There are many causes of conflict, ranging from superficial personal biases to deeper ingrained communication styles. In addition to overcoming selfishness and immaturity, couples will face other common causes of conflict, including factors such as the following:
Newlyweds learning to adjust to one another’s styles
Natural differences between men and women
Irritability prompted by exhaustion
Different opinions on how to best raise children or manage finances
Children learning to use agency
Different likes and dislikes
Overreactions to stress
Lack of understanding or skill in resolving conflict
Many marital or family conflicts arise because of uncontrolled anger. If we’re not careful, we can follow an angry incident with constant thinking about how we were wronged. The longer we ruminate, the more reasons we can generate to justify our perspective. This brooding can prevent us from calming down, and when a second wave of anger emerges before the first is resolved, hormonal reactions can lead to additional outbursts.
For example, in a counseling session, Marilyn described how frustrating it had been to lie in bed after she and her husband had yelled at each other. “I knew I was in the right,” she said. “I knew he was going to flip on the light and apologize, but he never did. The more I thought about it, the madder I got. When I heard him start to snore, I couldn’t stand it—I jumped out of bed and yelled at him some more and then went downstairs. Can you believe that he still didn’t apologize?” Marilyn’s experience is a good example of how not to deal with angry feelings.
Habits, even short-term ones, can seem hard to break. But spouses can learn skills to help. Here are some useful practices:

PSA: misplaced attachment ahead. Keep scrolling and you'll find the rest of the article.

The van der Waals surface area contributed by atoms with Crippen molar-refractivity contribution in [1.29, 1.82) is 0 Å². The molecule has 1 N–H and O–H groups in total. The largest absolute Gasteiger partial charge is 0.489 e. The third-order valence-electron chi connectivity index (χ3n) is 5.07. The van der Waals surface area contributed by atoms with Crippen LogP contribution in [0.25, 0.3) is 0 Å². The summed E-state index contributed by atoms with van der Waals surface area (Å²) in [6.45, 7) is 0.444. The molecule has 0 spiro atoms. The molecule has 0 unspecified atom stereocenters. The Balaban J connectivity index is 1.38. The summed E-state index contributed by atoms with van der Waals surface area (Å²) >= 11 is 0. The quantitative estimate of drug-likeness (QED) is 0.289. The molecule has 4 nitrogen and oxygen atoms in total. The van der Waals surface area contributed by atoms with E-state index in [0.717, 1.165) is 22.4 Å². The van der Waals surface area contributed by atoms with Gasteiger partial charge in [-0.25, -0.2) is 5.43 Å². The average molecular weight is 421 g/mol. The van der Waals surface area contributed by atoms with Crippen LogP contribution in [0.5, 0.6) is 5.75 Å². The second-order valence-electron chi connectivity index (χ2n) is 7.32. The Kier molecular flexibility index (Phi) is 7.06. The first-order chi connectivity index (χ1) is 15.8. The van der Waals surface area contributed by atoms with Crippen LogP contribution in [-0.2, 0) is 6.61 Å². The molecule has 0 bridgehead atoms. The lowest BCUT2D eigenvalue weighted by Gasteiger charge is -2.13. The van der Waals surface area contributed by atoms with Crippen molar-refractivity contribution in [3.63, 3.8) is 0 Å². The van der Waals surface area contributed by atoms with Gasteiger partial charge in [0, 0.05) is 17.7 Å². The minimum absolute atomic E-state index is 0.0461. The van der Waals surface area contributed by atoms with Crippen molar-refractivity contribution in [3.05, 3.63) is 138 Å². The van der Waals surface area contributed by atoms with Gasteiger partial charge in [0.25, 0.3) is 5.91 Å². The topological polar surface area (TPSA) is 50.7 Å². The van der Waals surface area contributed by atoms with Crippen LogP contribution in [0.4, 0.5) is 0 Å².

Challenge thoughts quickly. In our example, Marilyn could have said to herself, “It seems like I’m right, but I’m blowing it out of proportion. My relationship with my husband matters more to me than what we’re arguing about.”
Allow your emotions to calm before you try tackling a problem. Wait out the chemical reaction that may be taking place.
Find a distraction.Choose to think about something else or take a walk.
Write down your thoughts. For some, this helps to increase self-awareness.
Let it out in productive ways. Yelling about your feelings won’t help you “get it out of your system.” The more you vent in an angry manner, the more intense your feelings will become.
Listen to calming music or read uplifting literature.
Start over. Catch yourself in the beginning of a disagreement. Research has shown that the first three to five minutes of a conversation lays the foundation for what is likely to follow. Say, “This is going in a bad direction. Let’s start over.”
Strengthening Marriage, an LDS Family Services manual, recommends three steps for resolving conflict: (1) expressing views, (2) exploring concerns, and (3) selecting mutually satisfying solutions.5 These steps are based on a communication and sharing model that is cooperative and addresses the issues of all concerned.